5. Family Commitments – Disagreements with relatives and in-laws can wreak havoc on a marriage. Discuss with one another the planned and anticipated degree of interaction with your extended families. If there are personality conflicts with your new family, discuss those with your partner and plan how they will be handled. These issues can be handled, but it is important that you both see your marriage to each other as always being the priority and feel comfortable that you each see your partner as a support rather than an adversary. This discussion can be difficult, so be sure you are not confrontational or defensive and remember that the discussion centers on your families whom you each love deeply. Using statements such as “I feel” rather than “They are” can be very helpful in keeping this conversation positive and productive.
6. Career Plans – Career is not something one simply leaves at the office each day in a separate mental compartment from the family. Work stress, office hours and relocations can be devastating for a family. Discuss what and how many hours you each expect to work under ordinary circumstances, whether that may change and, if so, how. Discuss how you will manage stress and whether those stresses may impact your marriage and family life. Ask yourselves whether you plan to remain in your current careers or move on to new ones and what impact that may have on your future together. An important discussion to have is whether you both anticipate working long-term or if one of you may wish to be a homemaker or may have other family responsibilities such as elder care in the future which may require a long-term period of unemployment or even if one of you may return to school at some future date.
7. Family Name – This may seem like a small issue, but it is important in these modern times to discuss the family name, particularly whether the woman will retain her maiden name or assume her husband’s name. If the married partners will have different names, a discussion of the names of the children may be important as well. In the same line of thought, consider if there are any family names within your genealogy that you want represented as a child’s first or last name and whether those are agreeable to both of you. There are many options to consider, so this discussion should not be avoided.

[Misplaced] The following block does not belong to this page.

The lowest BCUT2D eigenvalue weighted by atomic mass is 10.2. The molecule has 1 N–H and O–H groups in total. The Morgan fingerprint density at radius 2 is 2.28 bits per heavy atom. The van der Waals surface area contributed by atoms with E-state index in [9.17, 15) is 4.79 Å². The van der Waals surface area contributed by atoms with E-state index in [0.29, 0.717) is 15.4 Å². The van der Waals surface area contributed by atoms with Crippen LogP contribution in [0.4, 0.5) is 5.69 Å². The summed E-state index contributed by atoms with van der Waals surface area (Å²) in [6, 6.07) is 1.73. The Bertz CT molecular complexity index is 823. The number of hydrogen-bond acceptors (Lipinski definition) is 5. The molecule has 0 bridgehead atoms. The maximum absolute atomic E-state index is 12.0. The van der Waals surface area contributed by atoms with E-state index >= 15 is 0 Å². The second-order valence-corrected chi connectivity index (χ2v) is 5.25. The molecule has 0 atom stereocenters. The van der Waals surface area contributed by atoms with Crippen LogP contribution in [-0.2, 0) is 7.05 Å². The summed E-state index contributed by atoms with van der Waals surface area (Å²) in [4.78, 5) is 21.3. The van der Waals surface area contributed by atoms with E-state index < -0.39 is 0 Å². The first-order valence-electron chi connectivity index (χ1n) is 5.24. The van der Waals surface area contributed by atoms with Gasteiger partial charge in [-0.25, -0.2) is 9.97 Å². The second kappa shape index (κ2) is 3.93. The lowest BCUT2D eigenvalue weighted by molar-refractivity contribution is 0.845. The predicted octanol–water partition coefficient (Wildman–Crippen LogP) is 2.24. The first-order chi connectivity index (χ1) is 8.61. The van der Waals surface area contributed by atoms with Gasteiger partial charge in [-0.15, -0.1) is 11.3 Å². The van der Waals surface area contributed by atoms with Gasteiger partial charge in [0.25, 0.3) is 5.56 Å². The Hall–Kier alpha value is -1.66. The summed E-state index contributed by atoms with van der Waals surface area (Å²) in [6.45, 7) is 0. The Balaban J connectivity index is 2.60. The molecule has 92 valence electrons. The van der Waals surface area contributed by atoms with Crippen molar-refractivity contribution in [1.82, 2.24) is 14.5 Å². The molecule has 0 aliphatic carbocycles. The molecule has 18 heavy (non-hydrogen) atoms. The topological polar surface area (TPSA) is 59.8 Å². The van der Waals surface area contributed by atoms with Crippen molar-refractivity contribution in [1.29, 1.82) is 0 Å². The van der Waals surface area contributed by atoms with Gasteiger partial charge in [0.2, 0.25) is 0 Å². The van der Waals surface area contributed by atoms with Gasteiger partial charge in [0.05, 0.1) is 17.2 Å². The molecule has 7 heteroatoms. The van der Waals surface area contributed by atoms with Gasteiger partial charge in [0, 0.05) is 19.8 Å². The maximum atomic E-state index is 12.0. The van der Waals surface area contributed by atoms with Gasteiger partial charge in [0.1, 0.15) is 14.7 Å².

8. Living Arrangements – If you are entering a marriage, your home will be the place where your life is centered. If you each have a home or apartment, it is important to discuss well in advance whether you will live in one of those homes or have a new one together. If a new home will be purchased, it is critical to become familiar with the housing and lending markets you will be facing to help you make your decisions carefully.
9. Retirement Plans – It is a great idea to see a financial adviser or retirement planner to discuss retirement plans and benefits. You will need to incorporate retirement savings into your household budget very early in your marriage to ensure that you are saving adequately and review this annually or semi-annually to be sure you are on track to meet your goals.
10. Previous Relationships – This issue may not impact every couple, but particularly if there is a previous marriage or children from another marriage which may necessitate child custody arrangements, child support payments or alimony, this discussion may be necessary for you and your partner. It is very important to look at the issue realistically and anticipate the pitfalls and financial impact of any prior relationships. Discuss the issues openly, honestly and respectfully.
Marriage is a serious commitment and there are many things you should be certain you see eye to eye on to properly assess compatibility. Honesty and trust are the keys to a successful marriage and those attributes should come into play in your pre-marriage planning. These conversations work best before time, expense and emotional involvement are invested in wedding planning. It is a common mistake to invest much into planning for a wedding without considering the true cost of marriage, even excluding the financial cost. You are each giving up your separate lives to lead a combined life and there will be problems, challenges and obstacles on the way, but you can reduce them a great deal by discussing the matters that really matter well in advance.